“I think I was still too conservative,” she said. “The middle section is so
technical and demanding. The terrain is so undulating; it’s the iciest part of
the course. If you’re not charging and super-confident, it’s really easy to lose
The consensus about the course was that yes, it was extremely icy — but the
racers who ended up on top didn’t seem to mind.
“I’m really excited about the result,” said Brignone, who is the daughter of
famed former Italian tech specialist Maria Rosa Quario. “I didn’t expect a
race like this. The slope is really good. It was really icy. I had a big mistake on
last part of the first run, but the second run ... it was perfect.”
And Hoelzl, who proved that tricky courses suit her well when she won the
gold medal at last season’s World Championships on Val d’Isere’s notoriously
harrowing Bellevarde course, said the secret to the Aspen course was sharp
edges and a fighting spirit.
“It was very, very icy, but my material was perfect,” she said. “I had very
strong edges and that was the right thing today. You have to fight on every
gate. That’s what I like.”
Slalom, November 29
The DNF tally of the Aspen GS was nothing compared to the strikeouts of
the following day’s slalom.
One third of the field — 24 racers — was eliminated in the first run, which
was dominated by Czech slalom specialist Sarka Zahrobska, who went on to
win the race. In a bright comeback effort, Austrian Marlies Schild, who broke
her leg more than a year ago training in Soelden, was just more than a half
second away from victory but seemed overjoyed with second place and her
return to the podium.
“I’m so happy about it,” she said. “It was a very difficult course. A lot of people
Kathrin Hoelzl claims the victory position on the Aspen GS podium with
Kathrin Zettel (left) second and Federica Brignone third.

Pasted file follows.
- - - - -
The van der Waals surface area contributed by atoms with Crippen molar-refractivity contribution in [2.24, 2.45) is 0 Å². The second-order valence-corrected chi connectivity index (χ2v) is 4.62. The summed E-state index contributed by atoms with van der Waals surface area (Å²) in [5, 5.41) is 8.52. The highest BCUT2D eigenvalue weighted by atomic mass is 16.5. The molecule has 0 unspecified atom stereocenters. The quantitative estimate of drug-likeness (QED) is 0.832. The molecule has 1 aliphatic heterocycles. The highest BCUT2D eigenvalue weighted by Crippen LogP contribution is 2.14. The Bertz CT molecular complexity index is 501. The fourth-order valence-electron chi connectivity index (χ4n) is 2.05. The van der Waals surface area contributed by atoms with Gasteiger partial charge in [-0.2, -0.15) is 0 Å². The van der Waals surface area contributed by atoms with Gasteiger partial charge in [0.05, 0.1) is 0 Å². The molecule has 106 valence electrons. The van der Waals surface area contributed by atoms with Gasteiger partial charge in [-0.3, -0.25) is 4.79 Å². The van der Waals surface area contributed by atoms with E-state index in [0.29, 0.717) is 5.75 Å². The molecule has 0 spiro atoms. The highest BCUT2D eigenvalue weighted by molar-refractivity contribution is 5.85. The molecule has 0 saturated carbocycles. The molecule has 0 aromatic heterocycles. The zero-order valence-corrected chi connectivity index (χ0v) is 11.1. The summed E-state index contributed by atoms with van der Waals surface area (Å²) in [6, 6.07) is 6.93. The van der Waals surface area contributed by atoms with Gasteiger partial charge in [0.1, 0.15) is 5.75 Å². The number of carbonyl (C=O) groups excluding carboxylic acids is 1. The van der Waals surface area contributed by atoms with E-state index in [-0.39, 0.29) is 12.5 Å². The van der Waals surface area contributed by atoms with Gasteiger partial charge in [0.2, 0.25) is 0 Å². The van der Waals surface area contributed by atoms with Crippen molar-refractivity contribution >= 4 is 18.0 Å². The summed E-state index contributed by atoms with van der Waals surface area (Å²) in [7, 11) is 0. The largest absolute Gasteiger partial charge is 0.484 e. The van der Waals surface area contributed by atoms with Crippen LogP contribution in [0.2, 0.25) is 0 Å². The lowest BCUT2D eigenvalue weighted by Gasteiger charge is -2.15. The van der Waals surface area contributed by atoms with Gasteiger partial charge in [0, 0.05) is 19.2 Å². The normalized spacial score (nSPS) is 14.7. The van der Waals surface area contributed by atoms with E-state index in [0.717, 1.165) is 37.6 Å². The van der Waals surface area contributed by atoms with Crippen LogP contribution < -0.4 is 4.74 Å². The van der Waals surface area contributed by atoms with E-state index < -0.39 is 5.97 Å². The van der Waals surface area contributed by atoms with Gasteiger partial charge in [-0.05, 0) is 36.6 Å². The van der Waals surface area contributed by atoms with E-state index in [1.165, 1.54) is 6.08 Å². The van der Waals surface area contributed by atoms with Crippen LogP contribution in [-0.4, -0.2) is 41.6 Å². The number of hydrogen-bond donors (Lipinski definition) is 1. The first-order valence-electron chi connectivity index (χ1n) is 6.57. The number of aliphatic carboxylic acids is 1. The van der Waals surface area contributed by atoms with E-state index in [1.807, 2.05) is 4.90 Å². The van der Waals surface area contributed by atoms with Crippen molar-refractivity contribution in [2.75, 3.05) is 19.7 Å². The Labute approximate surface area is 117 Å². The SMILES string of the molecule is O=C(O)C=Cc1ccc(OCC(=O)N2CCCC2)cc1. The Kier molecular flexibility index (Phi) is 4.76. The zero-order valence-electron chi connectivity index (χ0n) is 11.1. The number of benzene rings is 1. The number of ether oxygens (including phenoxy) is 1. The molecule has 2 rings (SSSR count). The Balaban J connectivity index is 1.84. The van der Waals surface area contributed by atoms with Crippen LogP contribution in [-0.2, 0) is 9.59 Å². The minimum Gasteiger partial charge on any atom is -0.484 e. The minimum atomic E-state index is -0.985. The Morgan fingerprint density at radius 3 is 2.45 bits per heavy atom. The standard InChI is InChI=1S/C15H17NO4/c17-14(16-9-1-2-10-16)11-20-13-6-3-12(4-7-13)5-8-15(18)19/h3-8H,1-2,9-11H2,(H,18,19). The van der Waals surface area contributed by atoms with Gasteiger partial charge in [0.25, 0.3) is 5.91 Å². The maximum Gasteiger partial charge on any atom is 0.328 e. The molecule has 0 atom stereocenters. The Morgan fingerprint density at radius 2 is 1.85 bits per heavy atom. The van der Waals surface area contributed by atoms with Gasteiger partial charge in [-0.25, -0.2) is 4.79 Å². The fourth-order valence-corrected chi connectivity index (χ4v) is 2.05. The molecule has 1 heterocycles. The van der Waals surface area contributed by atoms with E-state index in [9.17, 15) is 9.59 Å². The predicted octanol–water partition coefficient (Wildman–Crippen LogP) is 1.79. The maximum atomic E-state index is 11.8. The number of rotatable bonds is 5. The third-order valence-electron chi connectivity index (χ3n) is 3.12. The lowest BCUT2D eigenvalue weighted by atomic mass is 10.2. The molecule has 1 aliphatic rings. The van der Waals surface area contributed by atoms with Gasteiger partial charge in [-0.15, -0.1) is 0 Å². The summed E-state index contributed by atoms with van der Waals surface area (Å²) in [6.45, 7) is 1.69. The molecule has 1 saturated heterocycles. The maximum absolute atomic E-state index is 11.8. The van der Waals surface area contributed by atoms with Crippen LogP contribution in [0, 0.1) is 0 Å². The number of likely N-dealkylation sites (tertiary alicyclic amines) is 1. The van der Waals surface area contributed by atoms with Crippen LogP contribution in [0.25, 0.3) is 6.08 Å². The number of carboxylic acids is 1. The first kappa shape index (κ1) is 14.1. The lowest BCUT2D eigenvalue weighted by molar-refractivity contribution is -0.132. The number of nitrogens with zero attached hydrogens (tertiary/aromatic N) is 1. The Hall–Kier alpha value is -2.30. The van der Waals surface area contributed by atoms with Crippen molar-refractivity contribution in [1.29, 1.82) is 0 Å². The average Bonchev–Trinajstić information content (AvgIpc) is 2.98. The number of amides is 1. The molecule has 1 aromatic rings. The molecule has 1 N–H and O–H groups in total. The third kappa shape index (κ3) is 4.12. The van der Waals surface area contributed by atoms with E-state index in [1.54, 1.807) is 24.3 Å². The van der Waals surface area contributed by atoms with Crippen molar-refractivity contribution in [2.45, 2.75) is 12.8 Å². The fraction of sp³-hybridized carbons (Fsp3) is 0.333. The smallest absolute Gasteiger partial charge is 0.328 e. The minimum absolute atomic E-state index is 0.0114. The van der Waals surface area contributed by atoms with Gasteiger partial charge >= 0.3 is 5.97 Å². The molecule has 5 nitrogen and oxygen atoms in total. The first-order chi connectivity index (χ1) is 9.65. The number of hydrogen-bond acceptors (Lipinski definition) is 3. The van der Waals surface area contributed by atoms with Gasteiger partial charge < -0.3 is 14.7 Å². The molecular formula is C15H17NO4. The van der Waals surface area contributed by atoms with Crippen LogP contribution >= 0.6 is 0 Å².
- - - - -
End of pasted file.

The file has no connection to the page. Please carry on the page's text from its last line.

Sarka Zahrobska concentrates on her line during
the Aspen Winternational slalom race.
[did] not finish but I tried not to think about it … just, ‘Ski and have fun.’”
Zettel made it onto the podium a second time, this time in third place.
The victory was the second of Zahrobska’s Cup career. The first was at last
year’s Winternational slalom race.
“I really don’t know why I’m so successful in Aspen, but I’m happy for that,”
said the 24-year-old, who took gold in the 2007 World Slalom Championship
and silver last season.
“To win the race you
have to have many
things [happen at]
Those things coming together definitely didn’t happen
for the American
team. Vonn took the
second big blow of
the weekend when
she made a mistake
and went off-course
in the first run while
the rest of her team
— Mancuso, Schleper,
Hailey Duke, Kaylin
Grant and Julia Ford
(who made her Cup
debut in the race) —
didn’t qualify for the
“I got caught on my inside ski and boot-locked; it shot me out of the course,”
Vonn said after the first run. “This is a really tough hill. It’s steep; it’s constantly changing, twisting and turning. For me and my technique, it’s one of
the most challenging. I came in well prepared and positive, but my husband
said lightning struck twice this weekend. I think he’s right.”
The Canadian team made some strides in the Aspen slalom. Anna Goodman put down a career-best 13th-place finish while her teammate, 19-year-
old Erin Mielzynski, was 30th, starting with bib No. 60 in her first ever
Marlies Schild was one of few women smiling
on the icy and difficult Ruthie’s Run in Aspen.